A new report by the World Bank, “Rising through Cities in Ghana” analyses the rapid transformation of a country whose urban population has grown from 4 million in 1984 to more than 14 million today. 51% of Ghanaians now live in cities. Over the same period annual GDP growth has averaged 5.7%, the number of industrial and service jobs has increased by 21% and the capital city, Accra, has registered a 20% reduction in poverty.
However, in August 2014, a fiscal debt crisis forced the government to request financial assistance from the International Monetary Fund. And in May 2015, citizens of Accra peacefully protested the failure to resolve a three-year long electric power crisis that has sapped businesses and hindered economic growth.
The World Bank report, impressive for its presentation of unique data, comes at an important juncture for Ghana’s urban development. Three points are particularly notable:
- Accra is not alone in driving Ghana’s urbanisation. While Accra gains a lot of attention for its role as a megacity on the continent, its primacy has actually declined. In 1984, Accra accounted for 24.4% of the population; by 2010, the figure was 16.6%. The report states that “the number of medium (20,000–50,000 people) and large medium (50,000–100,000) sized towns has quadrupled and tripled respectively.” Big cities like Accra, Kumasi, and Sekondi-Takoradi continue to grow, but an interesting and important area for future research will be the socio-political developments in regional urban centres like Tamale, Tema, Ashaiman, Cape Coast and Aflao.
- Affordable housing and accessible land is essential for inclusive urban transformation. Ghana’s urban housing stock is growing, but not fast enough. UN-Habitat estimates that 5.7 million new rooms are needed by 2020. This presents an incredible investment and growth opportunity if managed effectively. Yet the challenge of providing affordable housing where property rights are insecure is no easy task. While the report points to the World Bank funded Ghana Land Administration Project 2 as a model, learning from the mistakes made in the previous attempts at land reform is vital.
- Ghana is halfway through urbanisation. The World Bank understands urbanisation to be a process, and highlights four priorities:
- integrating traditional and modern forms of land distribution into a coordinated framework
- infrastructure development to enhance connectivity between cities
- decentralisation with fiscal devolution
- institutional harmonisation between sectors.
As Ghana’s cities grow, the challenge will be to prevent the further growth of slums and informal settlements, the rise of unregulated and unsafe transport systems, and the increase in inequality that is characteristic of African cities.
Yet the study fails to address three key issues:
- Planning is not the problem, politics is. Ghana has had a series of plans for its cities since the colonial period. The 1958 Town Plan for Accra recognised the effect that the small and insecure land market had on the provision of housing, and formed state bodies to address the issue. The Strategic Plan of 1991 sought greater collaboration between agencies, as well as coordination with international funders. The World Bank report highlights the same priorities, without outlining a political solution. As my research shows, urban planning and subsequent deadlock is the result of power struggles and political capture. In today’s competitive multi-party environment, leaders make political calculations that privilege short-term horizons to win votes over long-term solutions to urban problems.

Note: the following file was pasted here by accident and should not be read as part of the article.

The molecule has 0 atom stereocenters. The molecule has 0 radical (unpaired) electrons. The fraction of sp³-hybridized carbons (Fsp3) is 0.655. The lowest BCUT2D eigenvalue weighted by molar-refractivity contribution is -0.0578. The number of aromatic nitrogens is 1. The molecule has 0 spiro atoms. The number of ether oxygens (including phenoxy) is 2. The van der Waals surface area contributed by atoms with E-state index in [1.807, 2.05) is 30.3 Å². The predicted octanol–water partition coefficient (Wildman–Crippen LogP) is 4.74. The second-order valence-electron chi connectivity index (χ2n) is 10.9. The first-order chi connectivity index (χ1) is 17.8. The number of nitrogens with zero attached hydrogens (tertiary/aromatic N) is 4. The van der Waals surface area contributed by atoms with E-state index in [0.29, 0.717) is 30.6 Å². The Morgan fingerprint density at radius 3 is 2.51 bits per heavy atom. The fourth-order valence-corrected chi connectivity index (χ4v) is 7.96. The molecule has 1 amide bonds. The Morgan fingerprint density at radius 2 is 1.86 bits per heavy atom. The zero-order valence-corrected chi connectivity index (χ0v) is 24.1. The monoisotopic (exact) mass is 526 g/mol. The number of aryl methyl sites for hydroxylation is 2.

- To understand inequality, look at the incentives. Politicians and customary authorities have an interest in maintaining a minimum level of informality because they benefit from the status quo. Some traditional authorities benefit from insecure property rights because of the lack of productive land, providing a powerful explanation for why land reform has failed in parts of Ghana. Further, leaders are incentivised by informal norms and duties that shape their behaviour in daily life. The point is that the priorities advanced by this report are embedded in a societal structure that incentivises residents and leaders to undermine urban development. For projects to have the desired results, Ghanaians need to have incentives to follow the policy prescriptions and play by the official rules. Registering land and businesses should be profitable; relocation to new neighbourhoods should consider local architectural, social, and economic preferences; and providing public goods and services to newcomers should contribute to electoral advantages. Currently, this is not the case.
- Formalisation, and urbanisation for that matter, is not linear. While the report highlights the importance of the informal sector to housing and employment, it also recommends regularising and formalising informal activity. But formalisation does not take place in a political vacuum. Instead, more attention needs to be paid to local political dynamics in cities—particularly the collective action capacity of local communities. Uncovering the conditions that enable successful state-building is a good place to start. The development of a social contract between municipal authorities and citizens is required.
Certainly, cities in Ghana are growing rapidly. Whether urban residents are benefitting at the same rate, remains in question.